O treime dintre copiii americani, 15 milioane, mai exact, sunt crescuţi fără tată, iar alţi 5 milioane de copii sunt crescuţi fără mamă, arată un recensământ făcut în SUA în anul 2010


70 de ani


aaron swartz





the next of ssd ultradimm



how to attach a netapp shelf to a server

FWIW I connected a couple of DS14mk2 FC shelves directly to a Solaris machine and noticing that the disk sector size was 520bytes and apart from that I could do nothing with the disks. Recalling a similar issue many years ago with old SAN disks I connected the array to a Linux machine and using sg_format from the sg3_utils package I reformatted the disks with a 512byte sector size (sg_format --format --size=512)
After this I could read and write to the disks on Solaris.

I didn't do much with them because I was actually more interested in getting some DS14mk2 AT disk shelves working - I want the capacity of SATA disks and not the performance of FC disks.
With the AT shelves I could see all the disks in 'format' on Solaris, I could create filesystems but when writing to the disks the I/O performance would dive and give lots of SCSI errors. I was hoping to put a load of low power 2T disks into the shelf to build a multi TB storage pool. The 2T disks were visible to format when put into the disk trays but suffered the same I/O performance and SCSI errors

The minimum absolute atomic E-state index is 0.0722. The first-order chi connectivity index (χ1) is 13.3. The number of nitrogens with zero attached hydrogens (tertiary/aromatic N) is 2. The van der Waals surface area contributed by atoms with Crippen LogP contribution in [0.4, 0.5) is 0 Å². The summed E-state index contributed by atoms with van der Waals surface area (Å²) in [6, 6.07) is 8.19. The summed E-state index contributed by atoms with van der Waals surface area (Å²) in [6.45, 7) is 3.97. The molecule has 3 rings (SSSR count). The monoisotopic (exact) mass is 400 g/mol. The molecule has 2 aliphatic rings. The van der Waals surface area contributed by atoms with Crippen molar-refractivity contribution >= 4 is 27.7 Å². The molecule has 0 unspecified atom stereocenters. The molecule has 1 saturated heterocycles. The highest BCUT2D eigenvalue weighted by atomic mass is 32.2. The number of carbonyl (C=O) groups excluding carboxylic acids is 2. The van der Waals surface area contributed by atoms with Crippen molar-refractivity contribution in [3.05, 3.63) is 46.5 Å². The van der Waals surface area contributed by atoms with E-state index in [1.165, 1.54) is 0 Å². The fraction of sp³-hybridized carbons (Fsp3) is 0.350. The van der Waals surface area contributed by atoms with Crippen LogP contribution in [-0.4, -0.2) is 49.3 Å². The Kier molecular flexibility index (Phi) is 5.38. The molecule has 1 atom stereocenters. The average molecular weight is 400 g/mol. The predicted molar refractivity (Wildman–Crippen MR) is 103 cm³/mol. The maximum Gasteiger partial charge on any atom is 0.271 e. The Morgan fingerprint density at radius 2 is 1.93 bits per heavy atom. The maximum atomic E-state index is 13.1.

comparison of oracle replication techniques



exadata speed test



On X2, X3, and X4 systems, high performance disks can execute about 300 small I/Os per second (IOPS) without a
large increase in response time (peak performance is actually above 400 IOPS), or 50,000 IOPS on a full rack. A
large I/O is roughly 3 times as expensive as a small IO. You can determine approximate disk utilization by counting
the total small I/Os and adding the total large I/Os multiplied by 3. Then compare this count to the 300 IOPS
threshold to determine utilization. For 4TB high capacity disks, the IOPS are around 120 and the multiplier for large
I/Os is about 2.
4TB high capacity disks have IOPS around 190 or 32,000 IOPS for a full rack and should also use a 2x multiplier for
large I/Os. For additional Exadata capacity details please reference the Oracle Exadata Database Machine Data
High disk latencies are not necessarily a problem – it depends on how the application is impacted. For a Data
Warehouse it may be perfectly fine for the disks to be running at maximum throughput and latency when processing



Now is where the Pomodoro technique comes in to play. At the core of this approach is the value of focusing for short bursts of activity. Specifically, one chooses a task (or set of tasks) to be completed in 25 minutes, sets a timer for 25 minutes, closes the door, unplugs the phone, turns off IM notifications and closes their email software, and works, diligently, on only the task at hand, for 25 minutes. Then you can take a 5 minute break. 

You might think that a person could do 16 of these cycles in a day. I'm lucky to get more than two in a day without interruptions. But in those 50 minutes I get more done than I do in the other seven hours of my work day, at least in terms of advancing the most important aspects of my most important projects.